International Expert Will Lead Bennington College

Jun 28, 2013

By Patrick McArdle, Rutland Herald 

BENNINGTON —An international policy expert who worked in the Obama administration has been chosen to succeed Elizabeth Coleman as president of Bennington College.

Mariko Silver is coming to Bennington College after working at the Department of Homeland Security, Columbia University, as an adviser to the president of Arizona State University, and as a policy adviser to former Arizona Gov. Janet Napolitano, who is now secretary of Homeland Security.

Silver has also worked in London, Bangkok and at the United Nations headquarters in New York City.

She said Thursday that Bennington College appeals to her because it prepares students to engage the problems and navigate the diverse cultures of the world.

“I think the intense focus on creativity in all its forms, whether its arts or sciences, math or literature, is something that Bennington has always had in its DNA and to me, in many ways, that is what the core of a 21st-century liberal arts education should be,” she said.

“It should teach you how to think, it should teach you how to articulate your ideas, it should teach you how to understand the ideas of others — analyze them and think critically about them — and it should teach you how to communicate in multiple forms.”

Silver said she hadn’t been to Bennington College before she was part of the presidential search process, but knew a lot about the school. She said she looked forward to getting to know the faculty and staff, and being part of part of what makes the college special.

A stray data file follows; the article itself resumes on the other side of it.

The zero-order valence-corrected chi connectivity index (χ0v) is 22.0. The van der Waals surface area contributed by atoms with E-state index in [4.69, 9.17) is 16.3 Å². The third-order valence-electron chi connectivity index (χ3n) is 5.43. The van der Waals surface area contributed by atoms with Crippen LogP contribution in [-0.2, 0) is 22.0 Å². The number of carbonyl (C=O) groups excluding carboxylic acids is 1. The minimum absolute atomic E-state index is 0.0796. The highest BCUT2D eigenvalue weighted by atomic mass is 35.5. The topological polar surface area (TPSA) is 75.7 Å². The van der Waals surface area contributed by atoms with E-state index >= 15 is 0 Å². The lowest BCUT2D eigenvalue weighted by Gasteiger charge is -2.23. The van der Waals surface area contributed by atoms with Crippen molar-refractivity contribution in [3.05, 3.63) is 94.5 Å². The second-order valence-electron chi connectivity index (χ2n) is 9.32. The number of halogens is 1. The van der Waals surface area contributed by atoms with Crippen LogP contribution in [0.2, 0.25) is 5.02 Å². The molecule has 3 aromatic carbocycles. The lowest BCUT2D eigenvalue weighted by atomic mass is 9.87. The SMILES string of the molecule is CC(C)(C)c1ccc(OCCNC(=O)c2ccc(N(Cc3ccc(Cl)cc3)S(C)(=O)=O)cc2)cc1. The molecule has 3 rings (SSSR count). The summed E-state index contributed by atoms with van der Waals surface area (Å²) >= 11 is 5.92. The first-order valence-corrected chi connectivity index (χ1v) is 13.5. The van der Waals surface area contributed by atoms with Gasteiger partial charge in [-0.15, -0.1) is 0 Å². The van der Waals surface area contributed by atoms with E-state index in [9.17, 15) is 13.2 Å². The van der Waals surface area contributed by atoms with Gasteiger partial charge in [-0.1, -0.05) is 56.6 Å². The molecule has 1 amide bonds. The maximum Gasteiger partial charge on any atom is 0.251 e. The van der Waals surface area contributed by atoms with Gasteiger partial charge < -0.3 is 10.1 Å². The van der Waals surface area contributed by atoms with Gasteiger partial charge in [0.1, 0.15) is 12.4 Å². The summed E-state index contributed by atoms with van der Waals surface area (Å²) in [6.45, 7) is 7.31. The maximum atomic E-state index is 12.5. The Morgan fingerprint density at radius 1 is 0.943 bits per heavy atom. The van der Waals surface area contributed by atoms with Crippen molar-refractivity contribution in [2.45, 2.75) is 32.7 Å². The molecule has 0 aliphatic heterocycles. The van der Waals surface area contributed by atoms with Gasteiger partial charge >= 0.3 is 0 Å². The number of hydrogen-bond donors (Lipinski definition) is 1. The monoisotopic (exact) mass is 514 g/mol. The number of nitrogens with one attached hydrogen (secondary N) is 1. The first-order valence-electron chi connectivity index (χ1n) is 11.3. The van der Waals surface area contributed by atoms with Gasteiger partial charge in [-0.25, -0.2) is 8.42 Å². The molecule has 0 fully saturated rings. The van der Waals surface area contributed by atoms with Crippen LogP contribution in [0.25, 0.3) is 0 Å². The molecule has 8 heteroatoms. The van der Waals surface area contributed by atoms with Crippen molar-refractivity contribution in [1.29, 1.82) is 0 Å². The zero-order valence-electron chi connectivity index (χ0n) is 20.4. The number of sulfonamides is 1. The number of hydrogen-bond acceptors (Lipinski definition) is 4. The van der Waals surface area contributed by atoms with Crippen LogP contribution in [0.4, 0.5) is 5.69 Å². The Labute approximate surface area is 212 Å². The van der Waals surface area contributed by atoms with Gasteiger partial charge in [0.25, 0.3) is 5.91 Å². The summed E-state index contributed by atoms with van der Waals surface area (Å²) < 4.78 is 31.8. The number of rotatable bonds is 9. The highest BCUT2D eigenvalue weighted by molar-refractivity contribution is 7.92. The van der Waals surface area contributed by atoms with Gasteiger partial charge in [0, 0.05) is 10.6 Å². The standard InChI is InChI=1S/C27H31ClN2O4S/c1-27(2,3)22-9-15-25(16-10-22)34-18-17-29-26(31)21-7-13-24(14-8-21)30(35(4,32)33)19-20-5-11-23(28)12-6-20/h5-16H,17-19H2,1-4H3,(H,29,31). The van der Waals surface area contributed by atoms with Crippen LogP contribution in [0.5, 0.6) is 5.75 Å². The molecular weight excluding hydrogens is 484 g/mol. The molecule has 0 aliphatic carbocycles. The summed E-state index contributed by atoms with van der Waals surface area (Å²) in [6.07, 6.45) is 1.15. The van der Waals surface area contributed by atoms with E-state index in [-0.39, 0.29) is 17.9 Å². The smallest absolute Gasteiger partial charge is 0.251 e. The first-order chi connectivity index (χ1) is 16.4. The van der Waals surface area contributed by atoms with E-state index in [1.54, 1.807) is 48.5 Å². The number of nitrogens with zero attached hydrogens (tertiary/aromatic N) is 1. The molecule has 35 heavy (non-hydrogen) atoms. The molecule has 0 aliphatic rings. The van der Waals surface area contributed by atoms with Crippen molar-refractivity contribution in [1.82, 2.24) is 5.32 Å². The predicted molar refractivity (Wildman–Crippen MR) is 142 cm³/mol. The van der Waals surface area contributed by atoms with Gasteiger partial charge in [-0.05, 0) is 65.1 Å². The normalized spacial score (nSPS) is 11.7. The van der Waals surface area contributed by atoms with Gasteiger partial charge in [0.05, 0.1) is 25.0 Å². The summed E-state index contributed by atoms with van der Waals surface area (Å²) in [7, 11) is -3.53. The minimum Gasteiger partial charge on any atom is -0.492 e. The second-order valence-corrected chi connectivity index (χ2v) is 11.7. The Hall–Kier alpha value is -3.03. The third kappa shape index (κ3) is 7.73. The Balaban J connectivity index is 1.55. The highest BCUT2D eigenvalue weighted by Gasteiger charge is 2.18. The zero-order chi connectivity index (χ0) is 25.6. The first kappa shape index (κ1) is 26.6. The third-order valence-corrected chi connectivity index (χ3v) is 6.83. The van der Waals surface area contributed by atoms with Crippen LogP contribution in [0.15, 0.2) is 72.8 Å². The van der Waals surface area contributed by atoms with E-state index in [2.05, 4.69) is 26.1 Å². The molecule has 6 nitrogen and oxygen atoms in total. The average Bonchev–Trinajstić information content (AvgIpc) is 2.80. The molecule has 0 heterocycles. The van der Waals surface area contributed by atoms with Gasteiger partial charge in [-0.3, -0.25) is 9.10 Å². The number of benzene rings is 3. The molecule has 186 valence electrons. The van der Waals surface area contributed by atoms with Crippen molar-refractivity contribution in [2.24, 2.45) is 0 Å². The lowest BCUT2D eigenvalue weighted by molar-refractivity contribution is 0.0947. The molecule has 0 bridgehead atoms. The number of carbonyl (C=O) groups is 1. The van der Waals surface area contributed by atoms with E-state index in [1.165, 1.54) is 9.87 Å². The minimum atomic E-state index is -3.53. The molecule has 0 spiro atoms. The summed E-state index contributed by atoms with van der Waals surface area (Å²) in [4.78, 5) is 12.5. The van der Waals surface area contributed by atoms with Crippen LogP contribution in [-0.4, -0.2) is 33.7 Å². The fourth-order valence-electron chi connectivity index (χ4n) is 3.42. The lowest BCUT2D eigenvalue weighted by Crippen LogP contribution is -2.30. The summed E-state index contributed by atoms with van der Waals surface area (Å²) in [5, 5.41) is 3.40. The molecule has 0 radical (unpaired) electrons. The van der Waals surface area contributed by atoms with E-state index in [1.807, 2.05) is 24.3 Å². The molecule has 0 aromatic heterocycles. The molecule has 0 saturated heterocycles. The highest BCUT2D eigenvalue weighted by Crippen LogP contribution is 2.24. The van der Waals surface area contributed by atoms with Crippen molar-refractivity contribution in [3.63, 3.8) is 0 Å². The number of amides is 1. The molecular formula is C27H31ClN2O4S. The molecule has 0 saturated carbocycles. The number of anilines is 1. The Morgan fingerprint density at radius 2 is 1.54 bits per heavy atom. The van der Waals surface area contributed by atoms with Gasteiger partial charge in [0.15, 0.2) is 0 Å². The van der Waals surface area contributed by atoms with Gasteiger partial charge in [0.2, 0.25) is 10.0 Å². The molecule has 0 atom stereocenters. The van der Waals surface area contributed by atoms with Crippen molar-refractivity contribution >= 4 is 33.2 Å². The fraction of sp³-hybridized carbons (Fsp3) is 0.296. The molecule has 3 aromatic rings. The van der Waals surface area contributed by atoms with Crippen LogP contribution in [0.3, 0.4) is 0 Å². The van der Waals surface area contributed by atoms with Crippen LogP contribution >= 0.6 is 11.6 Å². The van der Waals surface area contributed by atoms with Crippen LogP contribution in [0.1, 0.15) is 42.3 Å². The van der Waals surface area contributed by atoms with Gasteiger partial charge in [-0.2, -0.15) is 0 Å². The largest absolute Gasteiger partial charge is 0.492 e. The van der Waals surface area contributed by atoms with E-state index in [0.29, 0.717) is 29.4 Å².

“It (already has) in place such interesting, innovative elements to the nature of the education that it provides to students,” she said. “There’s so much opportunity to build on what’s already there.”

Silver was a senior advisor to President Michael Crow at Arizona State University during a period when Crow was transforming the school. In 2009, Time Magazine named Crow one of the top 10 college presidents for his work in making Arizona State what he called the “New American University.”

At Arizona State, Silver developed international initiatives. At Homeland Security, she was acting assistant secretary for international affairs and deputy assistant secretary for international policy.

At Bennington, she hopes to use her international experience as well as her experience working at a school that underwent “tremendous change that built very carefully on what was already there.”

She added, “... There are things that can be learned from the ASU experience that can be brought to Bennington.”

Silver pointed to the field-work term, during which students spend seven weeks in the spring semester working at a job or internship that complements the student’s major. She said it was an example of innovation for higher education and addresses the questions being raised in the national conversation about the value of a liberal arts education.

The field-work term is one of the aspects of a Bennington education that connects the world of work to the world of ideas through the experiences of the students, she said.

“I think in many ways, at its best, that’s what a liberal arts education can be and should be,” she said.

In a statement announcing Silver’s appointment, Alan Kornberg, chairman of the Bennington College Board of Trustees, said Silver sees the world “not as a set of givens but as a collection of resources to be harnessed.”

“She has an extraordinary intellectual and imaginative vitality, an outstanding track record, and a deep commitment to the college’s pedagogic traditions and values,” Kornberg said.

Silver will succeed Coleman, who served as president for 25 years. Coleman will continue at the college as the head of the Center for the Advancement of Public Action.